David Crosthwait was born in Nashville, Tennessee and grew up in Kansas City, Missouri. He received a Bachelor of Science degree (1913) and a Master of Engineering degree (1920) from Purdue University and honorary doctoral degree in 1975.
Crosthwait moved to Marshall Town, Iowa in 1913 to work for the Durham Company designing heating installations. From 1925 to 1930, Crosthwait was the director of the research department, investigating heating and ventilation methods. Crosthwait holds 39 U.S. patents for heating systems, vacuum pumps, refrigeration methods and processes and temperature regulating devices, and 80 international patents for the same. He is well known for creating the heating system for New York’s famous Radio City Music Hall and Rockefeller Centre.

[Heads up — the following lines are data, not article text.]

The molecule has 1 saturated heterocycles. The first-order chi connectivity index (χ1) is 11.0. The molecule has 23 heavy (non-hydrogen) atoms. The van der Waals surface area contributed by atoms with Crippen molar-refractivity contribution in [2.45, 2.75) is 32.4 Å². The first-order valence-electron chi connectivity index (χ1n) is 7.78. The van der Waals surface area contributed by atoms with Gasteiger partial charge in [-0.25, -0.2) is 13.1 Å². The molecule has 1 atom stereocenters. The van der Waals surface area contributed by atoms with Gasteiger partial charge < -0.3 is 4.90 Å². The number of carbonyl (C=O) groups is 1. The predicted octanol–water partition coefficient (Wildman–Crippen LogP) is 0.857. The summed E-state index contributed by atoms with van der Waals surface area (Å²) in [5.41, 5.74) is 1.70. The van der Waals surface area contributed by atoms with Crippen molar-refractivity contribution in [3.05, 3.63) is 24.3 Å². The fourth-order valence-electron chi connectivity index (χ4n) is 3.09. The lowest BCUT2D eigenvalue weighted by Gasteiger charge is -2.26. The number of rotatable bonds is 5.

Crosthwait was an expert on heat transfer, air ventilation and central air conditioning. He was the author of a manual on heating and cooling with water and guides, standards, and codes that dealt with heating, ventilation, refrigeration, and air conditioning systems. During the 1920s and 30s, he invented an improved boiler, a new thermostat control and a new differential vacuum pump, all more effective for the heating systems in larger buildings.
He was the Technical Advisor of Dunham-Bush, Inc. from 1930 to 1971. After retiring, Crosthwait taught a course on steam heating theory and control systems at Purdue University.